Despite Canada's universal healthcare system, poorer Canadians with cancer are more likely to die early than their wealthier peers, suggests a new study of almost 100,000 patients from Ontario.
But unlike studies conducted in the United States, most of the difference in survival rates could not be explained by how early doctors caught the cancer.
"It is reassuring that stage of cancer (at diagnosis) does not vary across social groups in Ontario," Dr. Christopher Booth of the Queen's University Cancer Research Institute, the study's lead author, told Reuters Health in an email. But, he continued, "we need to better understand why survival does vary across socioeconomic groups."
The authors identified patients diagnosed with six different types of cancer in Ontario between 2003 and 2007. They used records of patients' home addresses to group the patients based on income levels in their communities. Then, the researchers calculated how likely patients in each group were to die of cancer in the three years after they were diagnosed or to die from any cause in the five years after.
They also looked at how early the cancer was caught for about 40,000 of those patients.
Poorer patients with cancer of the breast, colon, or larynx (voice box) were significantly more likely to die from cancer within three years than wealthier patients, while there was no significant difference for rectal, cervical, or nonsmall cell lung cancer.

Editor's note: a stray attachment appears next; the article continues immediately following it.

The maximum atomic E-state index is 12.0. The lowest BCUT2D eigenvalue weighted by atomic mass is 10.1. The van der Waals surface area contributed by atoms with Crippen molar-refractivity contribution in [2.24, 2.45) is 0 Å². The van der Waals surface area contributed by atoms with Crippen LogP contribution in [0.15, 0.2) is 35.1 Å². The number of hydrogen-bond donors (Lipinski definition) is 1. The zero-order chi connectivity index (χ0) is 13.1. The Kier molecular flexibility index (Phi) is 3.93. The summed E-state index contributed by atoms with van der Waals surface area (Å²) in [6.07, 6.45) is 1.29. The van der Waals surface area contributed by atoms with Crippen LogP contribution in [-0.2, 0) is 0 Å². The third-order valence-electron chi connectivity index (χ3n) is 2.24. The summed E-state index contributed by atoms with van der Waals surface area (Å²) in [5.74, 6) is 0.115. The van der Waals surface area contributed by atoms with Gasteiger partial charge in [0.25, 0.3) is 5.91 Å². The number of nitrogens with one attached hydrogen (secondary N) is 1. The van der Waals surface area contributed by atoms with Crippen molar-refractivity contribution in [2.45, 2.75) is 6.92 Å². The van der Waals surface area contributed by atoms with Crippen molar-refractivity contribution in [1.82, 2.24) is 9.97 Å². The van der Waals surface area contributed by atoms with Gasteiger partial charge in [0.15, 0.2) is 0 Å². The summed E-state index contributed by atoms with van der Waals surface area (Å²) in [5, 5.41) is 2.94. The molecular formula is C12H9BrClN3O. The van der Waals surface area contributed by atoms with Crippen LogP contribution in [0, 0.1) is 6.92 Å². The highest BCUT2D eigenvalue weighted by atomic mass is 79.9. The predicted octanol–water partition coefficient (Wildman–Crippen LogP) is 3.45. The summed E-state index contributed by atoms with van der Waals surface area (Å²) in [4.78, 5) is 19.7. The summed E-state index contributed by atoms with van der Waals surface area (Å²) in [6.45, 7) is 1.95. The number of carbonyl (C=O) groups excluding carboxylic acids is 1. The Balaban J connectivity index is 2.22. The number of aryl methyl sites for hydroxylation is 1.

For all cancers, wealthier patients had a better chance of being alive in five years than poorer patients. The biggest difference was in women with cervical cancer: 63 percent of the poorest group of patients survived for at least five years, compared to about 79 percent of the wealthiest group.
For the most part, differences in survival rates weren't a reflection of poorer patients getting diagnosed later, the authors report in the journal Cancer. On average, only poorer patients with breast and rectal cancer had more advanced disease when they were diagnosed compared with wealthier patients. And even these differences were only big enough to explain a "modest" fraction of the gap in survival rates at most, the authors say.
Previous research has shown that a patient's social class is a key factor in determining how likely that person is to survive a cancer diagnosis.
In studies done in the United States, researchers have found that wealthier cancer patients are significantly more likely to survive - largely because they have better access to screening and are more likely to have the cancer caught early.
Canada's universal healthcare system could be helping to close this gap in early diagnosis, Booth said. But it hasn't eliminated other factors that put the poor more at risk than the wealthy. "Factors such as nutrition, smoking and exercise vary widely across social groups and of course have a major impact on the health of an individual," including impacting cancer survival, Booth said.
Dr. Brenda Edwards, the associate director of the U.S. National Cancer Institute's Surveillance Research Program, said that the relationship between social class and cancer survival is a complicated one.
Attributing country-wide differences in how early people are diagnosed - or any other aspect of cancer treatment and survival rates - to Canada's universal healthcare system would miss some of the point, she said.
"I think that oversimplifies the delivery of care, the access to care, the utilization of care, and the quality of care," Edwards told Reuters Health. Social, personal, and community factors affect who gets screened for cancer and the kind of treatment they want and can get, she said.
"It takes more than just a good medical care system for us to address (differences) in outcomes," she said.